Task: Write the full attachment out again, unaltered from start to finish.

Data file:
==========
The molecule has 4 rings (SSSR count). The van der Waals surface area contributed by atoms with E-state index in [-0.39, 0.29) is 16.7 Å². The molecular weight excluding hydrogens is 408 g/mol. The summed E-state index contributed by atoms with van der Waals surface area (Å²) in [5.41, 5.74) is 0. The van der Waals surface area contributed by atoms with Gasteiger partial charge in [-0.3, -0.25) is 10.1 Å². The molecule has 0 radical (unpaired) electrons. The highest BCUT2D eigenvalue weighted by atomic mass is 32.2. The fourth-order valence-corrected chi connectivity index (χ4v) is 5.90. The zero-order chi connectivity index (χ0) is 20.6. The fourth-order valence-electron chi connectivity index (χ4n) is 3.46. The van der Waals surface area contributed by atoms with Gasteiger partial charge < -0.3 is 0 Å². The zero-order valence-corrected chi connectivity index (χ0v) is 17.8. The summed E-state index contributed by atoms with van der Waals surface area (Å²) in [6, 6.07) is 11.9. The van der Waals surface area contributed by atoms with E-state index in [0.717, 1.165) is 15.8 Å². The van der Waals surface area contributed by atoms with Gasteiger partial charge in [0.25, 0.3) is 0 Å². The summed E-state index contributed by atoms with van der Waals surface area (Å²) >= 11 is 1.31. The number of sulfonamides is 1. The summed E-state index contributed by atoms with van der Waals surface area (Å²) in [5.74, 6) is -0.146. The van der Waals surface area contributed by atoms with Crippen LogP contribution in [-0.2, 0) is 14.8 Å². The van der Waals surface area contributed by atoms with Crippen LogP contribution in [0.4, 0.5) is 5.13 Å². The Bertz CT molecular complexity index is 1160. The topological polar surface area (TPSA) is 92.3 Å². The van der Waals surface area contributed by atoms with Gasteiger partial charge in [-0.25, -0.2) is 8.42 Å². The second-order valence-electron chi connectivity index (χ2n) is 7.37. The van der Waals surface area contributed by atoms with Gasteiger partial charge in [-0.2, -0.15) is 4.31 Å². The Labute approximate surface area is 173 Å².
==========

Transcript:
The molecule has 4 rings (SSSR count). The van der Waals surface area contributed by atoms with E-state index in [-0.39, 0.29) is 16.7 Å². The molecular weight excluding hydrogens is 408 g/mol. The summed E-state index contributed by atoms with van der Waals surface area (Å²) in [5.41, 5.74) is 0. The van der Waals surface area contributed by atoms with Gasteiger partial charge in [-0.3, -0.25) is 10.1 Å². The molecule has 0 radical (unpaired) electrons. The highest BCUT2D eigenvalue weighted by atomic mass is 32.2. The fourth-order valence-corrected chi connectivity index (χ4v) is 5.90. The zero-order chi connectivity index (χ0) is 20.6. The fourth-order valence-electron chi connectivity index (χ4n) is 3.46. The van der Waals surface area contributed by atoms with Gasteiger partial charge < -0.3 is 0 Å². The zero-order valence-corrected chi connectivity index (χ0v) is 17.8. The summed E-state index contributed by atoms with van der Waals surface area (Å²) in [6, 6.07) is 11.9. The van der Waals surface area contributed by atoms with E-state index in [0.717, 1.165) is 15.8 Å². The van der Waals surface area contributed by atoms with Gasteiger partial charge in [0.25, 0.3) is 0 Å². The summed E-state index contributed by atoms with van der Waals surface area (Å²) >= 11 is 1.31. The number of sulfonamides is 1. The summed E-state index contributed by atoms with van der Waals surface area (Å²) in [5.74, 6) is -0.146. The van der Waals surface area contributed by atoms with Crippen LogP contribution in [-0.2, 0) is 14.8 Å². The van der Waals surface area contributed by atoms with Crippen LogP contribution in [0.4, 0.5) is 5.13 Å². The Bertz CT molecular complexity index is 1160. The topological polar surface area (TPSA) is 92.3 Å². The van der Waals surface area contributed by atoms with Gasteiger partial charge in [-0.25, -0.2) is 8.42 Å². The second-order valence-electron chi connectivity index (χ2n) is 7.37. The van der Waals surface area contributed by atoms with Gasteiger partial charge in [-0.2, -0.15) is 4.31 Å². The Labute approximate surface area is 173 Å².